Mauritius and Mumbai, 7 January 2019: Essar Global Fund Ltd (Essar Global), the holding company of the Essar Group of companies, today reached yet another milestone in deleveraging by repaying the last tranche of debt of Rs 12,000 crore (US$1.75 billion) to its various Indian and foreign lenders. This is in addition to the Rs 30,000 crore (US$5 billion) repayment made in August 2017 to various lenders from the proceeds of the Essar Oil monetization
Over the past two years, Essar Group has repaid more than Rs 1,37,000 crore (US$21 billion) of debt (including Essar Steel), the majority of which is to the Indian banking system. This is more than 80% of its group debt.
Essar Global has now repaid approximately Rs 6,300 crore to ICICI Bank, Axis Bank and Standard Chartered Bank. With this, these banks have been repaid their entire facility of Rs 31,500 crore, which they had provided to Essar Global to fund its capital expenditure programme in 2008-14.
The only continuing lender to Essar Global is now VTB, which has been working with Essar Global over the past three years to monetise certain assets, strategically lighten the balance sheet, deleverage the group and reposition it for growth in the future.
In addition to repaying all of its existing secured debt, Essar Global has also simultaneously concluded a settlement with all lenders who had provided debt facilities to erstwhile Essar Steel Minnesota Ltd and were beneficiaries of unsecured guarantees from Essar Global. Lenders with whom settlements have been concluded include various Indian banks led by ICICI Bank, State Bank of India, as well as a consortium of international funds led by Davidson Kempner. As part of the aforementioned settlement, Essar Global has purchased US$260 million face value notes issued by Mesabi Metallics Inc. These notes substantially constitute all of the debt of Mesabi, and paves the way for Essar Global to once again participate in the low-cost iron ore mining and pellet manufacturing project that is under construction in Minnesota, USA.
The Essar Group has undertaken a massive deleveraging programme, within which it has repaid over Rs 1,37,000 crore (US$21 billion) of debt. The largest such programme by any corporate in the history of India, this is now drawing to a close. Essar is poised to take on the future with a much stronger and sustainable balance sheet.
The deleveraging programme consisted of many parts, some of which included:
In 2017, through the sale of Essar Oil Ltd to a consortium led by Rosneft and Trafigura, Essar Global had repaid approximately Rs 86,000 crore of group liabilities, including Rs 72,600 crore to banks.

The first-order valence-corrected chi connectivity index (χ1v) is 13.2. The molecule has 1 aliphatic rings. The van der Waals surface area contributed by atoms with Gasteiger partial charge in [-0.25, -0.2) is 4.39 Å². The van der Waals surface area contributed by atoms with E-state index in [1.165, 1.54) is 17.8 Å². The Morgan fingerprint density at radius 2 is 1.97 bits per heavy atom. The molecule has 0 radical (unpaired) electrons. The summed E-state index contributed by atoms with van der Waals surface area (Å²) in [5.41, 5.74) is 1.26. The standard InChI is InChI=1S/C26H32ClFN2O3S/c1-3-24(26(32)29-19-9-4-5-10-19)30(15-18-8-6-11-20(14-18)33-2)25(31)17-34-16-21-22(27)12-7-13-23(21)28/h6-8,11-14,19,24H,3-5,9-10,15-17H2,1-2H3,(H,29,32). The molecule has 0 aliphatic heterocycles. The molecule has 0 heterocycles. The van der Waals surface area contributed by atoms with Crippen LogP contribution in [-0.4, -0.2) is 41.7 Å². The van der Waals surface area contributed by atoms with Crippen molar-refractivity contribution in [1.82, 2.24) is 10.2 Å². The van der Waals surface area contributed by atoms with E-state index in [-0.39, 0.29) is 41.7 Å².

Additional asset sales that have been concluded during the past two years include the sale of Aegis to Teleperformance and CSP for approximately Rs 6,000 crore (US$910 million), and the sale of Equinox Business Parks to Brookfield Asset Management for Rs 2,400 crore (US$360 million). The proceeds from these sales have also been utilised to further deleverage the group.
A further Rs 45,000 crore of group debt relating to Essar Steel India is being addressed through the ongoing IBC process. In this regard, lenders have already received an offer from Arcelor Mittal offering them cash repayment of Rs 42,000 crore. A subsidiary of Essar Global has separately offered Rs 54,389 crore, which provides a full repayment to the secured lenders as well as the operational creditors. Subject only to the conclusion of the ongoing court process, Indian banks will receive full repayment of their entire exposure to Essar Steel India.
In addition, Essar has paid Rs 3,955 crore to minority shareholders of Essar Oil, which represents a 2,420% return over their original investment, and Rs 1,400 crore to minority shareholders of Essar Ports.
Commenting on the above, Mr. Prashant Ruia, Director-Essar Capital, said:
“In 2008, Essar had commenced a massive Rs 1,20,000 crore investment programme across the sectors of energy, infrastructure, metals & mining, and services. Adverse regulatory and governmental actions—including cancellation of natural gas supply by the Government of India, and of coal mine allocations between 2010 and 2015, which were both unanticipated and outside of Essar’s control—affected some of Essar’s businesses. This resulted in a build-up of excessive leverage across the group, even as Essar committed to provide a substantial infusion of new equity in its businesses.
Over the past two years, we committed ourselves to a massive deleveraging programme and have repaid more than Rs 1,37,000 crore to our lenders, most of which will go to the Indian bankers and lenders.
The premium valuations being placed on the various assets that have been sold by Essar are the testament to the quality of these assets and businesses we have built over the years.
With the deleveraging programme now drawing to a close, and with a much stronger and sustainable balance sheet, we look forward to repositioning ourselves for growth.”
Following the completion of its monetisation programme, the Essar Group has revenues of $11.5-billion and has a strong presence in the sectors of Energy, Infrastructure, Metals & Mining, and Services. The Group will continue its focus in these sectors, and will evaluate more opportunities in existing, as well as new sectors.
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